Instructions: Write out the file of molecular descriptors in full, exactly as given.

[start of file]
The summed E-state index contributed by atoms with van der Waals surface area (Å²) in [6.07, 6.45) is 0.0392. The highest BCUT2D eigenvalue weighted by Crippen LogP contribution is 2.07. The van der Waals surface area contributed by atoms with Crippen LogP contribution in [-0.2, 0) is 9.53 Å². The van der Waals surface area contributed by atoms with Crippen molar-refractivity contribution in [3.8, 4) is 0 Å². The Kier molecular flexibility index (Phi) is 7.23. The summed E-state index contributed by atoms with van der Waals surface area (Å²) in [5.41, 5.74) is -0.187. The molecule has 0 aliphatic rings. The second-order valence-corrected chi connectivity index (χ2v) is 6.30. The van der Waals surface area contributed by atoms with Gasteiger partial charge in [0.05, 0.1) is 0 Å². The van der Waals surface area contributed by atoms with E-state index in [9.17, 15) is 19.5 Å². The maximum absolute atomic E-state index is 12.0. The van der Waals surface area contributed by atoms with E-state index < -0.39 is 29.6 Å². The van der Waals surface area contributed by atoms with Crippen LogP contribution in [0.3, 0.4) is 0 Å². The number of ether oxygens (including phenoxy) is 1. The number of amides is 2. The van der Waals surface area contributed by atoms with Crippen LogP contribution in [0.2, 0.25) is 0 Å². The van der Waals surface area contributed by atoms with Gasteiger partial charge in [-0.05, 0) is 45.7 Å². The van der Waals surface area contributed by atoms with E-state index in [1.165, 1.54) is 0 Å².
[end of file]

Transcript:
The summed E-state index contributed by atoms with van der Waals surface area (Å²) in [6.07, 6.45) is 0.0392. The highest BCUT2D eigenvalue weighted by Crippen LogP contribution is 2.07. The van der Waals surface area contributed by atoms with Crippen LogP contribution in [-0.2, 0) is 9.53 Å². The van der Waals surface area contributed by atoms with Crippen molar-refractivity contribution in [3.8, 4) is 0 Å². The Kier molecular flexibility index (Phi) is 7.23. The summed E-state index contributed by atoms with van der Waals surface area (Å²) in [5.41, 5.74) is -0.187. The molecule has 0 aliphatic rings. The second-order valence-corrected chi connectivity index (χ2v) is 6.30. The van der Waals surface area contributed by atoms with Gasteiger partial charge in [0.05, 0.1) is 0 Å². The van der Waals surface area contributed by atoms with E-state index in [9.17, 15) is 19.5 Å². The maximum absolute atomic E-state index is 12.0. The van der Waals surface area contributed by atoms with E-state index < -0.39 is 29.6 Å². The van der Waals surface area contributed by atoms with Crippen LogP contribution in [0.3, 0.4) is 0 Å². The number of ether oxygens (including phenoxy) is 1. The number of amides is 2. The van der Waals surface area contributed by atoms with Crippen LogP contribution in [0.2, 0.25) is 0 Å². The van der Waals surface area contributed by atoms with Gasteiger partial charge in [-0.05, 0) is 45.7 Å². The van der Waals surface area contributed by atoms with E-state index in [1.165, 1.54) is 0 Å².